With respect, Mike, that's steering away from what I originally asked.
In my original post, I recognised that there are workarounds potentially available. However, I asked for help in how to install SQL Server with British English, since I don't want to put in workarounds until all alternatives have been exhausted.
Apart from the niggling doubts about little time bombs being introduced by installing with American English and using workarounds (unlikely but possible), there are practical considerations too. If I do install with American English, that means changing the default language and date format both for the instance and every login created as part of the installation process. That's an extra manual task that has to be remembered for every dev/test/sandpit instance related to the live instance in question for consistency, as well as the normal configuration checklist that has to be maintained - not inconsiderable in itself. My argument is that this ought to be inherently part of the choices one is presented with during the installation process - I'm sure MS wouldn't expect a DBA to have to install a German instance and then "just" change the default language.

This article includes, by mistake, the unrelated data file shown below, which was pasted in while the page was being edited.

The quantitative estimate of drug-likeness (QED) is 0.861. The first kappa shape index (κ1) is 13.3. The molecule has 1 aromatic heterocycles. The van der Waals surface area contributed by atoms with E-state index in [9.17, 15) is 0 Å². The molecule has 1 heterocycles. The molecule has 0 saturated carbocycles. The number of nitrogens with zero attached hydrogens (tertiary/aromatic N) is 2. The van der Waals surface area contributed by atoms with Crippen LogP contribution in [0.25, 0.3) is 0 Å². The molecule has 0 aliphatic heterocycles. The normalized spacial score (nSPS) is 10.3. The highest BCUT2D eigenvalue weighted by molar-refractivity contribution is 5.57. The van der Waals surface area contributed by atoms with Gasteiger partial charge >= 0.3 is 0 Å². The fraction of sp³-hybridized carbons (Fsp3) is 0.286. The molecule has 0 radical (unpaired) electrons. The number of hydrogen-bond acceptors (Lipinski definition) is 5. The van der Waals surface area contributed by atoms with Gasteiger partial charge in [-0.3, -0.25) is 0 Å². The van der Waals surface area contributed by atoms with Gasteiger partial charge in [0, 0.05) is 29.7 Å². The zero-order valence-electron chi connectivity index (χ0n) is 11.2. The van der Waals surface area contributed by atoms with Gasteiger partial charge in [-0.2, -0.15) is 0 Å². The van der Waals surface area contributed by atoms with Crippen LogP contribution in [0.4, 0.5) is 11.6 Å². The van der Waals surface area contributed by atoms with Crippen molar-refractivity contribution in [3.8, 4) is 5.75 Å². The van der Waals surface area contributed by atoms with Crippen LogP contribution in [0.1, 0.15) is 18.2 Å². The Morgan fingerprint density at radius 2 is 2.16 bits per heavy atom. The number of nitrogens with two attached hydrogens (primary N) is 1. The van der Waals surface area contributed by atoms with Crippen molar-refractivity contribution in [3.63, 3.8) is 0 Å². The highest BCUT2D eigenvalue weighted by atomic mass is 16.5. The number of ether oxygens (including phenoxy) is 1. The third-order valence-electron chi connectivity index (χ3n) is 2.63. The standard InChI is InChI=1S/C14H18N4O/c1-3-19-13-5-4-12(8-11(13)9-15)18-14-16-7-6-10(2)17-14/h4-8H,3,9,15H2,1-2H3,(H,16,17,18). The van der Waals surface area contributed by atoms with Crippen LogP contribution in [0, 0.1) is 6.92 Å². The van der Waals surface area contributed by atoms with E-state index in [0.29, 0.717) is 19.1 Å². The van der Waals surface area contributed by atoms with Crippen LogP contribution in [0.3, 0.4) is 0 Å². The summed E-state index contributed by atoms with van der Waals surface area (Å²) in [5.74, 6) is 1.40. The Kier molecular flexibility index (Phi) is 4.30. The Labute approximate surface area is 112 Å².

I know this sounds like I'm trying to make something big out of what appears to be trivial, but the importance of having instances set up correctly and consistently with British date formats is real, especially when we're exchanging data with companies both in the UK and the US. Troubleshooting date-related import issues is niggly enough without having to remember to check the login has the correct defaults.
I guess if I can see MS has gone to the trouble of distinguishing between US and UK English as the instance language, I struggle to accept that MS are only providing one English alternative for installation. The answer could be as simple as me not getting the installation files from the correct download source, but I can't get MS to give an answer.
As a result, I'm afraid it's not "just" that I have to test our applications and make sure the logins are set to UK English, but sadly I'm running out of options.
Semper in excretia, sumus solum profundum variat